We began a decade ago with a vision to create a unique niche in the alternative investment and strategic advisory space, using top, diverse talent, expertise, and agile resources to deliver outstanding returns and solutions and build lasting value for businesses, partners, and clients locally, nationally, and globally. Long-term value creation is at the core of our mission. We invest in people, places, projects, and positions, and we work to make them better. Hamptons Group has three business segments. Our private capital segment focuses on private equity, venture and growth capital, credit, and impact investing across multiple sectors, industries, and geographies focused primarily on small and middle-market companies. Our real estate segment focuses on value-add and opportunistic investments in real property, as well as real estate finance, asset management, and ancillary brokerage and land entitlement services. We are not developers, but we often partner with developers and development groups. Our third segment is strategic advisory. Our strategic advisory segment focuses on consultancy assisting organizations across the private, public, and social sectors to solve high-impact internal and external issues, projects, and strategic matters. These include corporate strategy and growth, leadership and management performance, business development and market strategy, public affairs and issue management, land use and real estate development consultancy, government and regulatory strategy, and alternative energy, utilities, and infrastructure initiatives. Hamptons Group makes investments consistent with social responsibility, sustainability and environmental stewardship, corporate best practices, good government and public integrity, and ethical investment principles.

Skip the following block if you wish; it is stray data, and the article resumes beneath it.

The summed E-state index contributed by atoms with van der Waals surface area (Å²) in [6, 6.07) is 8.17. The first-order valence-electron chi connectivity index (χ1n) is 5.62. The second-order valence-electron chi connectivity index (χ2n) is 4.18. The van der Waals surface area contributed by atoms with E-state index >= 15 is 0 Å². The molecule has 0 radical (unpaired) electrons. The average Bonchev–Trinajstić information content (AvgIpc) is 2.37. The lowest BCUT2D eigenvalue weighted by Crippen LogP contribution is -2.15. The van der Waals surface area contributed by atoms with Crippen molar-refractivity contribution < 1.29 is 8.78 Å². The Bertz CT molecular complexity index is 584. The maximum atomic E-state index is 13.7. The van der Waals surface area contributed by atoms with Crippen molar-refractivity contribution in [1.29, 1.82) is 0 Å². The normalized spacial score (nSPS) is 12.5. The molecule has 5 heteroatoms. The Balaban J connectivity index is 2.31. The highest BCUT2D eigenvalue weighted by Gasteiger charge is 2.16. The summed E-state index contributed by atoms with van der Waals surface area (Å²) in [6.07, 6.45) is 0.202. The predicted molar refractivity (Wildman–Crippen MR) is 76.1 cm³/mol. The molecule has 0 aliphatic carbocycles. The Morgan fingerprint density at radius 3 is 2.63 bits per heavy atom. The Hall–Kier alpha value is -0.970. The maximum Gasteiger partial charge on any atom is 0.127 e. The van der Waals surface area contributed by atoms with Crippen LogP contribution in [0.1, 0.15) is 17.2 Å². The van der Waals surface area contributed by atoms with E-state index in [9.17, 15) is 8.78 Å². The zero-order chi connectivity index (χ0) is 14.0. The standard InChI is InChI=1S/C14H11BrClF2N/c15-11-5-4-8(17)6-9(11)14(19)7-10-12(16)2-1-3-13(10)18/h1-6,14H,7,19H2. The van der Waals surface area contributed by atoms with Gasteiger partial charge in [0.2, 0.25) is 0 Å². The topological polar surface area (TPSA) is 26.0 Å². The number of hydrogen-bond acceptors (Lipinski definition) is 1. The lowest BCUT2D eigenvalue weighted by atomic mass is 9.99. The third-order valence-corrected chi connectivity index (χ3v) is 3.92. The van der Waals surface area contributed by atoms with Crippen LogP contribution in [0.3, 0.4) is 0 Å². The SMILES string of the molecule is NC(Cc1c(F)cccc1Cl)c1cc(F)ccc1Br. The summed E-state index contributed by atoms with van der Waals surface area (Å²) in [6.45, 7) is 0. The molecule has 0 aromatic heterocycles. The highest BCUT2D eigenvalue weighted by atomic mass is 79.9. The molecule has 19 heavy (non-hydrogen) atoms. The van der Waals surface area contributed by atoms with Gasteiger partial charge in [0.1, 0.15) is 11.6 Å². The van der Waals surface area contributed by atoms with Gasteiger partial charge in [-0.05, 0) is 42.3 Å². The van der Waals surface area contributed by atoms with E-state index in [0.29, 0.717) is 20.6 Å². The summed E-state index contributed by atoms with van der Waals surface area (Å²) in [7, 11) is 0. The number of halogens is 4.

How did the Hamptons Group capitalize on the volatility of the markets during COVID?